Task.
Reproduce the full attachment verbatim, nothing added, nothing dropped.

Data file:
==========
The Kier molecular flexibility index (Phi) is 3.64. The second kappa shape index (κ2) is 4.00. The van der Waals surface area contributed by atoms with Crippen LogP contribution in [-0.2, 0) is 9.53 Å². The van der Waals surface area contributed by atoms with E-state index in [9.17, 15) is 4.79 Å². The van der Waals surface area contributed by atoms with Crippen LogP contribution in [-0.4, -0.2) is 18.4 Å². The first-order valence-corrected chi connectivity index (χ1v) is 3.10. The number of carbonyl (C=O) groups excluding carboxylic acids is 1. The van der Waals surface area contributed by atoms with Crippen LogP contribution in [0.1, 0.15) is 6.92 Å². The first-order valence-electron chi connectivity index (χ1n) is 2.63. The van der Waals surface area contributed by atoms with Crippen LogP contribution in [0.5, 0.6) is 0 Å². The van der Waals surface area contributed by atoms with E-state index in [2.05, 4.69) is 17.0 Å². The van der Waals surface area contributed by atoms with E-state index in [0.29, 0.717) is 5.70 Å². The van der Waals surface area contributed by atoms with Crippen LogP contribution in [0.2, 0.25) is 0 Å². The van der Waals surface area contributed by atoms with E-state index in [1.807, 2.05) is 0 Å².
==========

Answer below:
The Kier molecular flexibility index (Phi) is 3.64. The second kappa shape index (κ2) is 4.00. The van der Waals surface area contributed by atoms with Crippen LogP contribution in [-0.2, 0) is 9.53 Å². The van der Waals surface area contributed by atoms with E-state index in [9.17, 15) is 4.79 Å². The van der Waals surface area contributed by atoms with Crippen LogP contribution in [-0.4, -0.2) is 18.4 Å². The first-order valence-corrected chi connectivity index (χ1v) is 3.10. The number of carbonyl (C=O) groups excluding carboxylic acids is 1. The van der Waals surface area contributed by atoms with Crippen LogP contribution in [0.1, 0.15) is 6.92 Å². The first-order valence-electron chi connectivity index (χ1n) is 2.63. The van der Waals surface area contributed by atoms with Crippen LogP contribution in [0.5, 0.6) is 0 Å². The van der Waals surface area contributed by atoms with E-state index in [2.05, 4.69) is 17.0 Å². The van der Waals surface area contributed by atoms with E-state index in [0.29, 0.717) is 5.70 Å². The van der Waals surface area contributed by atoms with Crippen LogP contribution in [0.2, 0.25) is 0 Å². The van der Waals surface area contributed by atoms with E-state index in [1.807, 2.05) is 0 Å².